I love them.
I tried to copy the dances and sang all the lyrics from memory. I can probably still sing some!
As I got older, I got to see shows live on stage. I vividly remember sitting in the dark theatre with lights all over the ceiling on a school music trip to Sydney before Cats started and being just entranced by it.
I shared this love with my husband who didn’t quite get it until we went to see Les Miserables. The way the music and lyrics told an epic story with layers on layers of meaning appealed to him in a way that other shows hadn’t.
More recently, my girl has also developed a love of the stage and it has been so fun to take her to shows in the Big Smoke. Last year it was The Sound of Music for her birthday and this year we saw Matilda – probably my favourite show in years.
It was no big surprise that she auditioned for the school musical, her first chance now that she is in high school. She lined up as a dancer even though she also loves to sing. What a fabulous experience for a 13-year-old. She learnt so much and is keen for the next chance.
Her school put on High School Musical and it was FUN. As a Mum, I enjoyed helping out backstage and have certainly honed my eyeliner skills after dress rehearsals and 4 performances drawing ‘wings’ for cheerleaders!
Today I want to share the banners that I made for the set. The Director had a vision of large banners hanging at the front sides of the space that would be seen by the audience as they walked in, then add to the look of the whole set for the show. We were lucky enough to have a theatre space where they could be hung from above pretty much wherever we wanted them.
You may have seen them as I shared them on social media during the process a couple of months ago. Did you know you can always click through from my Instagram account to my special Instagram page to find out more about my projects?
I created 4 large banners, each one approximately 3m x 1m. There were large letters at the bottom of each one – EHS for East High School, the high school in the show. Then each one had an image above it relating to different aspects of the school life. There was a wildcat head referring to the name of the basketball team in the school. Next, there was a science beaker. Finally, there was an open book page on the next one and a drama mask on the last.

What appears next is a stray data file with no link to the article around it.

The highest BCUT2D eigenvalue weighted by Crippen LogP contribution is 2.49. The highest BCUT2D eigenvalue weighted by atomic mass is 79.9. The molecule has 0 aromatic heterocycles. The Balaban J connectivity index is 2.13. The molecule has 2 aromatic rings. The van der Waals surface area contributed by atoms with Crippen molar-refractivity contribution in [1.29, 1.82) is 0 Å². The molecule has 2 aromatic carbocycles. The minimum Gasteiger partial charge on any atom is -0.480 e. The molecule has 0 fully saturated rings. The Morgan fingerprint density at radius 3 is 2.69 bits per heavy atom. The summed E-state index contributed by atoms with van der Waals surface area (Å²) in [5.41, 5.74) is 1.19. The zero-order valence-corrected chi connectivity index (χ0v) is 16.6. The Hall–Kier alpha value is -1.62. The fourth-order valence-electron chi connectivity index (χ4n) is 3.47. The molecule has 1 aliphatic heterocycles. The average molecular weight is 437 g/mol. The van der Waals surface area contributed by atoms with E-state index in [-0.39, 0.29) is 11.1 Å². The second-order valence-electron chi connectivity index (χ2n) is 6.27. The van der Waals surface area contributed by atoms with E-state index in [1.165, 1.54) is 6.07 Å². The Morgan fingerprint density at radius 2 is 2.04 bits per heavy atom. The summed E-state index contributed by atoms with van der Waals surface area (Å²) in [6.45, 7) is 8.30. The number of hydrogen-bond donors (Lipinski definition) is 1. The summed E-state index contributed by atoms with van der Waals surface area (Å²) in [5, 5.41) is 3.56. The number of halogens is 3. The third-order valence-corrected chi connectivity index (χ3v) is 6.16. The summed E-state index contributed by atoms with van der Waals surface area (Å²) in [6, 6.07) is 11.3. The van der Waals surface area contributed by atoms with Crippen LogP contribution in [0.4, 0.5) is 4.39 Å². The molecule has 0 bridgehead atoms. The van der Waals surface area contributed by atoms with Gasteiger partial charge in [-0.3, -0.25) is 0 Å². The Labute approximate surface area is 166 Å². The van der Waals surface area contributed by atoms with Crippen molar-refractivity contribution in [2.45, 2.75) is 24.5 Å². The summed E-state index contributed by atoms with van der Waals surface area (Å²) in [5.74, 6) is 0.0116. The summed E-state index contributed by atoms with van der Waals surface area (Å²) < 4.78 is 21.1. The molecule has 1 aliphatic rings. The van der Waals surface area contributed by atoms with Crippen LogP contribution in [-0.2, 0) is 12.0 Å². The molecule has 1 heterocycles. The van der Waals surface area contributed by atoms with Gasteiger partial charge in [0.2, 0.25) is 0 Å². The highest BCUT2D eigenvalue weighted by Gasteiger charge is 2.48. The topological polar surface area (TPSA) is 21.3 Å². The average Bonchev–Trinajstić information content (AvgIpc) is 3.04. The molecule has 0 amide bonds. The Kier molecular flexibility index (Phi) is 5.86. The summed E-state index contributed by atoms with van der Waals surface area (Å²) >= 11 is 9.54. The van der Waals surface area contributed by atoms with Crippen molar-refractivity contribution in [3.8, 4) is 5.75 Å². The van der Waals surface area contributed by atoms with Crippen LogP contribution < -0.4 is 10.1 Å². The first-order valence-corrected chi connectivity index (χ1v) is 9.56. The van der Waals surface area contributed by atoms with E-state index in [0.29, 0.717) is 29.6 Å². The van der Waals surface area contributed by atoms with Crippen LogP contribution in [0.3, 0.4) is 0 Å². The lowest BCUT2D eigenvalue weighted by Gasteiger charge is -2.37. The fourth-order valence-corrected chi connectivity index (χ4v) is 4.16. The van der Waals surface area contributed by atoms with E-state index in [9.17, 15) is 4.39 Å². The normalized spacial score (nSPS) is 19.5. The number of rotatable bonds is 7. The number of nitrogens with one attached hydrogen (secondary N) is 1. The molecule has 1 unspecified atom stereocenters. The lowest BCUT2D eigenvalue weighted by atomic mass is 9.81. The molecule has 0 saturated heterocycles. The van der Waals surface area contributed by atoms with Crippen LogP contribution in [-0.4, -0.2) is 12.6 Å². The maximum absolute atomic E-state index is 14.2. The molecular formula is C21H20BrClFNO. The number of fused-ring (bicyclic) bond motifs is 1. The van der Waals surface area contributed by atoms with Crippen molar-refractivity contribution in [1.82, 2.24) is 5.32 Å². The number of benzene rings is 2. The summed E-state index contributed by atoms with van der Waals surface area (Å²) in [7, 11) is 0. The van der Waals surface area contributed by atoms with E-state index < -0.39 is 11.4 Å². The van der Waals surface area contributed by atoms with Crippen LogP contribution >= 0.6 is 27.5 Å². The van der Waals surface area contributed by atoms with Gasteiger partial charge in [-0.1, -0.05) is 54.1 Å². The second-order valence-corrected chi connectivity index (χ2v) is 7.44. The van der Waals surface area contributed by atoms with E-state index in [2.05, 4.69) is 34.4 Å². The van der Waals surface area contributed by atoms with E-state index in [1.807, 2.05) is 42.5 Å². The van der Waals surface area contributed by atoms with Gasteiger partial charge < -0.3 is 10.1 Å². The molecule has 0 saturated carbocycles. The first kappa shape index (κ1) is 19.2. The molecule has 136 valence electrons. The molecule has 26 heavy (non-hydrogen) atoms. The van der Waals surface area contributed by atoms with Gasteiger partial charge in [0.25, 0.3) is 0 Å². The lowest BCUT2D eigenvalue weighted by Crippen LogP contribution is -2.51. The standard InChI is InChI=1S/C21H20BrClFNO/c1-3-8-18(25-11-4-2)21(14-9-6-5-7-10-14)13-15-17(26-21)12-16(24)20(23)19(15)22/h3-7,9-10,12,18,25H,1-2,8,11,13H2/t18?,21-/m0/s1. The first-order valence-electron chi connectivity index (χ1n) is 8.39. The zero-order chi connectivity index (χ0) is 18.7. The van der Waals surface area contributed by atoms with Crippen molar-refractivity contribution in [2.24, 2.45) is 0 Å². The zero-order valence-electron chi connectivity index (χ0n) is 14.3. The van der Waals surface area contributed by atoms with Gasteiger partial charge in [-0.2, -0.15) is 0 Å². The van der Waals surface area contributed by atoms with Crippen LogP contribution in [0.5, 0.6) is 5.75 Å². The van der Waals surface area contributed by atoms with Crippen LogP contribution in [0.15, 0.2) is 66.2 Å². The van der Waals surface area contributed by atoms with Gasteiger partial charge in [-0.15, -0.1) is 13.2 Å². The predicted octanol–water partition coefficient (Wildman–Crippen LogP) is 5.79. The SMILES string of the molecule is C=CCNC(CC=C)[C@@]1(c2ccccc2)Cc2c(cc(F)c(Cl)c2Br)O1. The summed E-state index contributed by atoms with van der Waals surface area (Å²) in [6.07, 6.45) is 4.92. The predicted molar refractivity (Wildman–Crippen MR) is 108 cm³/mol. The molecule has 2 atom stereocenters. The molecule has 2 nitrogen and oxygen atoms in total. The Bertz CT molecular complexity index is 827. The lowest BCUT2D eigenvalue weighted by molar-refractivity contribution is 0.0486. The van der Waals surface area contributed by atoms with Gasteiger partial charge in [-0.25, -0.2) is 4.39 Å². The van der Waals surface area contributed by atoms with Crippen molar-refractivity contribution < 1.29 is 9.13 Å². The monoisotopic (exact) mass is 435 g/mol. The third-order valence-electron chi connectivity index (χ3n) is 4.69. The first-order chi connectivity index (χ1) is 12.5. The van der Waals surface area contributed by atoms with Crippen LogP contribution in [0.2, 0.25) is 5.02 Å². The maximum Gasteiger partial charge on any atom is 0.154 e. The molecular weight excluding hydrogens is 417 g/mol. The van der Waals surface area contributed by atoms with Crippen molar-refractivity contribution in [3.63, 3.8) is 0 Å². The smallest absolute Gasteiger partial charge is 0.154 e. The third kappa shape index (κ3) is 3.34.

As a quilter, I immediately thought of these banners as a similar process to making a quilt. The letters and images are machine appliqued and the backing fabric has a second layer to cover the stitching on the back giving them a clean finish.
What I Used
The fabrics I used were all basic poplins from our local Spotlight store. The budget wasn’t huge and I needed a lot of fabric so this was a budget choice. A heavier weight fabric would have also worked and helped the banners hang better so consider that if you have the budget.
I used Vliesofix to iron on the smaller applique pieces. This product is an iron on adhesive that comes on a paper backing.
For the larger pieces of applique, like the wildcat head, I used quilt basting spray to hold them in place while I stitched around them. It would have been very expensive to use Vliesofix for those large pieces. Quilt basting spray is basically a spray adhesive so another spray adhesive would also work.
The white background fabric was wider than usual – around 2 metres. I asked the staff in the store to cut it in 3m lengths for me as they measured it out. This saved me time measuring such large lengths later on at home. Each 3m was folded in half lengthways to create the banner around 1m wide. I appliqued the shapes on first then folded the back half over to cover the stitching and create a plain white back on each banner.
The applique letters were about 30cm or 12″ tall. To used Vliesofix on the letters. You need to print them out mirror imaged. After some trial and error, I found I could do this using Canva and Word.
Creating huge letters in Canva